Medical Mismanagement: Should OSHA Dictate How to Practice Occupational Health?

Before OSHA accuses anyone of medical mismanagement, shouldn't it define its qualifications for passing judgment?

I recently spent four days being deposed by Department of Labor attorneys because I had agreed to serve as an expert for a company facing a much-publicized ergonomics citation. The citation's initial charges included a series of alleged deficiencies falling under OSHA's rubric of "medical mismanagement." Although OSHA has repeatedly promised to stay out of the practice of medicine, this and earlier citations illustrates OSHA's foray into the regulation of occupational health practice.

At a recent National Advisory Committee for Occupational Safety and Health meeting, attendees raised concerns about the apparent lack of quality occupational health care for musculoskeletal disorders (MSDs) and the need for guidance through agencies such as the National Institute for Occupational Safety and Health. Dr. Linda Rosenstock, director of NIOSH, recently announced grant funding availability to train health services researchers in occupational safety and health. NIOSH's stated goals are to improve access to occupational healthcare and the quality and efficiency of that care, and to increase practitioners' participation in preventing workplace injuries and illnesses.

OSHA previously had limited its regulation and enforcement of occupational health practice to medical examination aspects of various chemical exposures for employee placement, monitoring and surveillance, and medical removal in circumstances where potential for exposure existed and actual overexposure or adverse effects of it had occurred. In addition, the concern in many quarters, including OSHA that workplace physical (ergonomic risk) factors may cause or contribute to MSDs has apparently led the agency to carve out new territory for inclusion in its standard-setting activities.

Few occupational health professionals (OHPs) would argue that certain musculoskeletal disorders are not work-related to some extent. Certainly, once an MSD is present, various work and nonwork activities may temporarily exacerbate the symptoms and potentially affect the underlying pathology. But there is limited information as to the combination of physical factors and the levels of those factors required to produce or aggravate specific MSDs. The relative contribution of such factors to the development of an MSD also is uncertain. Likewise, we don't know the overall influence of physical factors on MSD development or on MSD-like symptoms. It is this lack of specificity which potentially makes the objective MSD etiology and enforcement of an eventual OSHA ergo/MSD standard difficult.

No one is against making work easier, more productive and safe, but the latter, not the former, is the legislative province of OSHA. In addition, the influence of myriad psychosocial factors increasingly reported to be highly associated with musculoskeletal symptoms precludes the exclusive use of symptoms such as those identified under Bureau of Labor Statistics data or surveillance definitions to identify bona fide MSDs. An exhaustive search for definitions, criteria and scientific basis for identifying and classifying medical mismanagement reveals little of scientific merit. Discussions with former OSHA officials indicate that, while the term "medical mismanagement" has been employed by OSHA, documentation enabling unbiased enforcement by OSHA compliance officers has reportedly not been provided for their use. In fact, that aspect of the citation that I analyzed ultimately was not pursued by OSHA.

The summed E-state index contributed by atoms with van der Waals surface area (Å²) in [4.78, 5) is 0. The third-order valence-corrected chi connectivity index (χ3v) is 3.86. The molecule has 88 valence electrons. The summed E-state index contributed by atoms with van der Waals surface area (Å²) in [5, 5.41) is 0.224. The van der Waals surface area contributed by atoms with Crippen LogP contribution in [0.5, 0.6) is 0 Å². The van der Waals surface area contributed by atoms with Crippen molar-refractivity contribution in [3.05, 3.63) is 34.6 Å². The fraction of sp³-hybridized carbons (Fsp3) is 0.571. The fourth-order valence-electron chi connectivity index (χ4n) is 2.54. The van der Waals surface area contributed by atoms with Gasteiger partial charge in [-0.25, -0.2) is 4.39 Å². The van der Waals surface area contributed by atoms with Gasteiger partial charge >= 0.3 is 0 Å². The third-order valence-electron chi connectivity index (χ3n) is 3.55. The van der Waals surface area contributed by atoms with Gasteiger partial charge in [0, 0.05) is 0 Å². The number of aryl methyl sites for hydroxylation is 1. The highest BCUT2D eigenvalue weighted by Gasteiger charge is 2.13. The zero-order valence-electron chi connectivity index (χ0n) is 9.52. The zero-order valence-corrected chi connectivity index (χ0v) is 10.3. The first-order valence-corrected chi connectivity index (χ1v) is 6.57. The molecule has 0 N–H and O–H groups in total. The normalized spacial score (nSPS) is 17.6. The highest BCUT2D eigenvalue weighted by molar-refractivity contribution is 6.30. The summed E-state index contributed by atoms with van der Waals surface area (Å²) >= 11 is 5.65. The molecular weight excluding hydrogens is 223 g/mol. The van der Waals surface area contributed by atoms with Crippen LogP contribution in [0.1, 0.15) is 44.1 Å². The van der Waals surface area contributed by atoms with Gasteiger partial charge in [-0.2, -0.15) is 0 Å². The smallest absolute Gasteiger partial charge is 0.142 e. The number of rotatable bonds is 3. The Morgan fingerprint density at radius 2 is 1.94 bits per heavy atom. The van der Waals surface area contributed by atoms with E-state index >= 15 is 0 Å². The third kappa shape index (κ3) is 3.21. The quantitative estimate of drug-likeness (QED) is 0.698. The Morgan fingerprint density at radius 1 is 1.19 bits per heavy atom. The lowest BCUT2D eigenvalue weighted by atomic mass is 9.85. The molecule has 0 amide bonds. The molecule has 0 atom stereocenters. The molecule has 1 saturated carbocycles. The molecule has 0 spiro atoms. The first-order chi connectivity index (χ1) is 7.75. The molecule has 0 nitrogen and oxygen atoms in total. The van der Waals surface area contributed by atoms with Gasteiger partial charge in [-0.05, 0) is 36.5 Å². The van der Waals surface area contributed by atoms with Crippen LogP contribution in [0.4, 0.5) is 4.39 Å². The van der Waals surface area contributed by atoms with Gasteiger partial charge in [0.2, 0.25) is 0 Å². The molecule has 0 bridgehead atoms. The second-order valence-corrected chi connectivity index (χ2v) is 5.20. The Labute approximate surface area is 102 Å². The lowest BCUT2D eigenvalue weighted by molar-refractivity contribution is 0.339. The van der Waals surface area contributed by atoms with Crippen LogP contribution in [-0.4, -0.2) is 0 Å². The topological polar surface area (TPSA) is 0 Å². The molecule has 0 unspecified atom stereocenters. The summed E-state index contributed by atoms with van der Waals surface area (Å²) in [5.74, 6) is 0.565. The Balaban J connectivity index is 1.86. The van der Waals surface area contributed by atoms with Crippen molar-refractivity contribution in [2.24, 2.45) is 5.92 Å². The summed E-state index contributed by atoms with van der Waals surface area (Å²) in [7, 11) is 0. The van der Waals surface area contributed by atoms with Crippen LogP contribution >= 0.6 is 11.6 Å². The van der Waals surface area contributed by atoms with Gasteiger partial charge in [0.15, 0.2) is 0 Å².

Nevertheless, it is critical for all OHPs to become intimately involved in any governmental or consensus standards-setting where professional occupational health care judgment will be judged. It could be as simple as OSHA saying that companies must follow the specific recommendations of qualified OHPs in determining an employee's working status. However, NIOSH and OSHA appear poised to take a much broader role.

Clinical activities provided by physicians, nurses and other health care professionals depend on the scope of practice for each profession, as established by individual states. However, these activities have fallen exclusively under medical monitoring and surveillance requirements. The following overall functions comprise the majority of care in occupational health practice, both preventively and after an injury or illness has occurred: medical determination for job placement (e.g., restrictions), medical monitoring and surveillance, diagnosis, treatment, rehabilitation, causal determination, recordkeeping and impairment determination. Activities such as hazard recognition and communication and health promotion also are important.